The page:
RV There Yet?

The Missouri History Museum's new exhibit will have you itching to hit the road

Today's recreational vehicles are just absurdly luxurious. From greatrooms that expand outward with the touch of a button and a pneumatic whisper to gas grills that fold down from the side of the cab, modern RVs are being built with so many amenities that they're giving cruise ships a run for their money.

Now that we have satellite dishes and rearview videocameras (for extra safety in reverse gear, of course) growing from our RVs, the innovations of, say, 50 years ago look awfully quaint. American Wanderlust: Taking to the Road in the 20th Century, a traveling exhibit created by Vermont's Shelburne Museum, stirs up memories at the Missouri History Museum beginning this week.

Visitors can ogle (and, in a few cases, go inside) more than a dozen full-size vintage RVs, including vehicles representing each decade from 1910-60. They can also check out camping, vacation and road-trip memorabilia such as travel board games, portable stoves, folding tables, road maps, luggage and picnic kits from years past. There are travel souvenirs (snow globes and Wall Drug bumper stickers, anyone?) and interactive and audiovisual activities.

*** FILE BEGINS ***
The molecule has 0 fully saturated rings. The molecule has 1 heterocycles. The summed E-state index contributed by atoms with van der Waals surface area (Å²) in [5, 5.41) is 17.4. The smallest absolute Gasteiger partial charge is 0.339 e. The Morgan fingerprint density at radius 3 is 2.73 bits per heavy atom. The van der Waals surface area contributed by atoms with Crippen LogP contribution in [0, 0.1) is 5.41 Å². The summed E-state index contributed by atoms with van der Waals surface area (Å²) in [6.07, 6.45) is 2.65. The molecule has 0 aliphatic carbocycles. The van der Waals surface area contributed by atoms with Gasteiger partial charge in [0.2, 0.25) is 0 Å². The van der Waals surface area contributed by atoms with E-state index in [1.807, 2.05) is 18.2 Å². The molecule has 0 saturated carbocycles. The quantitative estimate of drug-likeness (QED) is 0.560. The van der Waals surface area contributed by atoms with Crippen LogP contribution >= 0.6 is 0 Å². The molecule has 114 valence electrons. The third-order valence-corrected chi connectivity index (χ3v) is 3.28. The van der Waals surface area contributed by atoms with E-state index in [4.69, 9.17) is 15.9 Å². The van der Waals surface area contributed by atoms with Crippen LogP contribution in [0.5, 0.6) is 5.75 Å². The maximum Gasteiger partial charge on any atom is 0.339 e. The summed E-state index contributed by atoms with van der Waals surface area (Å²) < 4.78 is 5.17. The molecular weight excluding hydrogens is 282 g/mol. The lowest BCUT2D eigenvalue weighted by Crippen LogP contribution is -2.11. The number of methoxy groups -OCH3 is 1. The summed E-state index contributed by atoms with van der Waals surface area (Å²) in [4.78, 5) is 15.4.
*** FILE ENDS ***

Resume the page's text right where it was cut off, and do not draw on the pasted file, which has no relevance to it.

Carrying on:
Courtesy of Shelburne Museum

Details

On view Sunday, June 15, through September 7. Admission is $4-$5; free from 4-8 p.m. Tuesdays. Call 314-746-4599 or visit www.mohistory.org for more.
Missouri History Museum, near the intersection of Lindell Boulevard and DeBaliviere Avenue

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Kids will dig the pedal cars, a floor game involving toy vehicles and other fun stuff.

Outside the museum, what is perhaps the weirdest RV of them all greets all comers: a restored, wildly painted psychedelic hippie bus. This relic of the days of wine and roach clips serves to remind us all of the importance of secret compartments and good ventilation inside a recreational vehicle.

American Wanderlust may make you want to travel for the sake of seeing Mount Rushmore or the world's largest ball of twine or whatever -- or just because, as Flannery O'Connor wrote in Wise Blood, "where you're going ain't no good unless you can get away from it."

 
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